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Chief Justice John Roberts is a conservative appointed by President George W. Bush in 2005. When Justice Anthony Kennedy retired late last year, the question was who would fill in his role as the swing vote. Now we have the answer to that question.
Chief Justice Roberts sided with the high court’s four liberals on a restrictive Louisiana abortion law while Justice Brett Kavanaugh dissented.
The Louisiana law would have required doctors that perform abortions to be admitted into local hospitals within thirty miles of their clinic. If the law was approved, only one doctor located in the city of New Orleans would have qualified.
Brett Kavanaugh sided with the conservatives — Clarence Thomas, Samuel Alito, and Neil Gorsuch.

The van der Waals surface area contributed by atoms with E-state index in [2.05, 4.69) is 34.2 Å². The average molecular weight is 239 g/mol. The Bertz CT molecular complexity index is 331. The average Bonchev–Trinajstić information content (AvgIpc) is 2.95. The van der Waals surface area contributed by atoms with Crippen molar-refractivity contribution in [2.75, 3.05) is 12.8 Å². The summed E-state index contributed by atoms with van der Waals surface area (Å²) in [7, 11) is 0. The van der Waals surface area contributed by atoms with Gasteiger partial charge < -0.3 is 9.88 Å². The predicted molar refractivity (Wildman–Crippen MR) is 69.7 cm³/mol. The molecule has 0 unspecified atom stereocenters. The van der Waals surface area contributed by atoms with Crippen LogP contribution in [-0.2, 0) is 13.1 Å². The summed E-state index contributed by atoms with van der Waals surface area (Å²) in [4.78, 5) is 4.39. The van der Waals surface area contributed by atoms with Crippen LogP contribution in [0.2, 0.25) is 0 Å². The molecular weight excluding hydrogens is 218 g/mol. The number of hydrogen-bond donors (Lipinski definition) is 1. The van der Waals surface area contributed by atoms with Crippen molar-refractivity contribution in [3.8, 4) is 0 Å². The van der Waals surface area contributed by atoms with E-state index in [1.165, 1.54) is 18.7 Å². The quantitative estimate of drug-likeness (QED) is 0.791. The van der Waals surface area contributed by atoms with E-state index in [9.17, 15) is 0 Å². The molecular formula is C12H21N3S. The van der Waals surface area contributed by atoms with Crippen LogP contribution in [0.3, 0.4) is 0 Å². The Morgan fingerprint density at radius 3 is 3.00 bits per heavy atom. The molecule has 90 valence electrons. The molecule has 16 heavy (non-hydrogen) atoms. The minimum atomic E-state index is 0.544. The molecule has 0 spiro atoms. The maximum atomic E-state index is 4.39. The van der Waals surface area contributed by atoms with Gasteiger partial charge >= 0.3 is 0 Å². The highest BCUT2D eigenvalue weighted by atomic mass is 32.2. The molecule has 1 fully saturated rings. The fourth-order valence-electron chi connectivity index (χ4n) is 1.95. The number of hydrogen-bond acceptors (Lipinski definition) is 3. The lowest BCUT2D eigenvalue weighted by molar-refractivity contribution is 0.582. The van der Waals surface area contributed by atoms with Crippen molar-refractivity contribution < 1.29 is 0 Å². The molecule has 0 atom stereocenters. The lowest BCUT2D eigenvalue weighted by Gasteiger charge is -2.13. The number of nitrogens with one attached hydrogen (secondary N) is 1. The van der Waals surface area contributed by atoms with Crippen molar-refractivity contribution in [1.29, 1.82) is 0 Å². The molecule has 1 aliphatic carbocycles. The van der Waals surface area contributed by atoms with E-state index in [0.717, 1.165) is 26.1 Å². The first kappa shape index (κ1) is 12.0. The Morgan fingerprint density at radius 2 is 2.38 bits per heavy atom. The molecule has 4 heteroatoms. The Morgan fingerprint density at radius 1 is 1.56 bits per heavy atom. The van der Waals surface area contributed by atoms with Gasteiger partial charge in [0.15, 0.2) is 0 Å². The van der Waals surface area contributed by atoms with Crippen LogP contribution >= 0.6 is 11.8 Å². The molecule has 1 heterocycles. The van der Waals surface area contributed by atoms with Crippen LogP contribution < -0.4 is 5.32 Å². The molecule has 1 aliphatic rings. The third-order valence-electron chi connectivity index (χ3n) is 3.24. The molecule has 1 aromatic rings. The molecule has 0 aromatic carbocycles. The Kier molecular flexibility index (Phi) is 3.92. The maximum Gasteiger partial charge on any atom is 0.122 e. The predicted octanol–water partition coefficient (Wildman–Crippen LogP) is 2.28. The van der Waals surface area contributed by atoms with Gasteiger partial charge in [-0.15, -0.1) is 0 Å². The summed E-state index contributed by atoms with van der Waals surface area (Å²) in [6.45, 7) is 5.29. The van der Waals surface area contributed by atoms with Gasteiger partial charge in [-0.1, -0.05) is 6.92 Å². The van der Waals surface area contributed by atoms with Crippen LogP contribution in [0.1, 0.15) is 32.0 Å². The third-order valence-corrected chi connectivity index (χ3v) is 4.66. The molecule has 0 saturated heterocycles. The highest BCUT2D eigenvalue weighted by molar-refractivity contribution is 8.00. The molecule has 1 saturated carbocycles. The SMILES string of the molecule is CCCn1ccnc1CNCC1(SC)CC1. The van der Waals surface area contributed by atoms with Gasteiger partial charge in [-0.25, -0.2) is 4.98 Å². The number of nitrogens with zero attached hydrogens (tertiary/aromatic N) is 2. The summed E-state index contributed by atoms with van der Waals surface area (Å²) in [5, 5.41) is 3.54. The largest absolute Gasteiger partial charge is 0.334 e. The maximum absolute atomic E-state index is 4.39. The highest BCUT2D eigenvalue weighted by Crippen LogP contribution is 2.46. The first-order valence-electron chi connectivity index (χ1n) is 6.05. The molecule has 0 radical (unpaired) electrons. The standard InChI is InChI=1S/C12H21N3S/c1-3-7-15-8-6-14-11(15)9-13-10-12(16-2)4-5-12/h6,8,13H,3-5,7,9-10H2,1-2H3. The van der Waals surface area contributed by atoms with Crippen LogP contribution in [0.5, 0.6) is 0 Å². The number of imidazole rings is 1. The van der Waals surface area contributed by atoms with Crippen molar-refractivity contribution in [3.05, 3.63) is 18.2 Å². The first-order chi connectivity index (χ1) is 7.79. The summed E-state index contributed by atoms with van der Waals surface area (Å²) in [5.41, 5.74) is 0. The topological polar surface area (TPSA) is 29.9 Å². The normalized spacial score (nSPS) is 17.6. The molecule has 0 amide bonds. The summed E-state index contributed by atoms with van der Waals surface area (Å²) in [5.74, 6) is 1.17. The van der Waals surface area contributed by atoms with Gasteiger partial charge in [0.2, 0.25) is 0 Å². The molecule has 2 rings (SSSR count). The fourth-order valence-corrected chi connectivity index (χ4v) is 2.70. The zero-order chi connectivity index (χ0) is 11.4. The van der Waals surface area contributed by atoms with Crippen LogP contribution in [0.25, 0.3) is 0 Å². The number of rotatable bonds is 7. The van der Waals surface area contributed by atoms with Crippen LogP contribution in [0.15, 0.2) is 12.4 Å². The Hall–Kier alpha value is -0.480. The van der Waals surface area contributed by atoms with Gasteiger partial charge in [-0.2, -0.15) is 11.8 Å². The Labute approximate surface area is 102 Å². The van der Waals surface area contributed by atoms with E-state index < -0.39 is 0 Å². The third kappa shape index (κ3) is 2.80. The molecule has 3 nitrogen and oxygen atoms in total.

Kavanaugh filed a dissent on his own, and his legal reasoning was he would have allowed the law to take effect in order to see whether it would impose a burden on women’s access to abortions in the state.
Once again, reread three paragraphs above. Only one doctor in the state would be allowed to perform abortions. Obviously, that would create a burden.
The merits of the case was not decided, but the court may strike it down as unconstitutional as it is similar to a 2016 Texas case in Whole Woman’s Health versus Hellerstedt.
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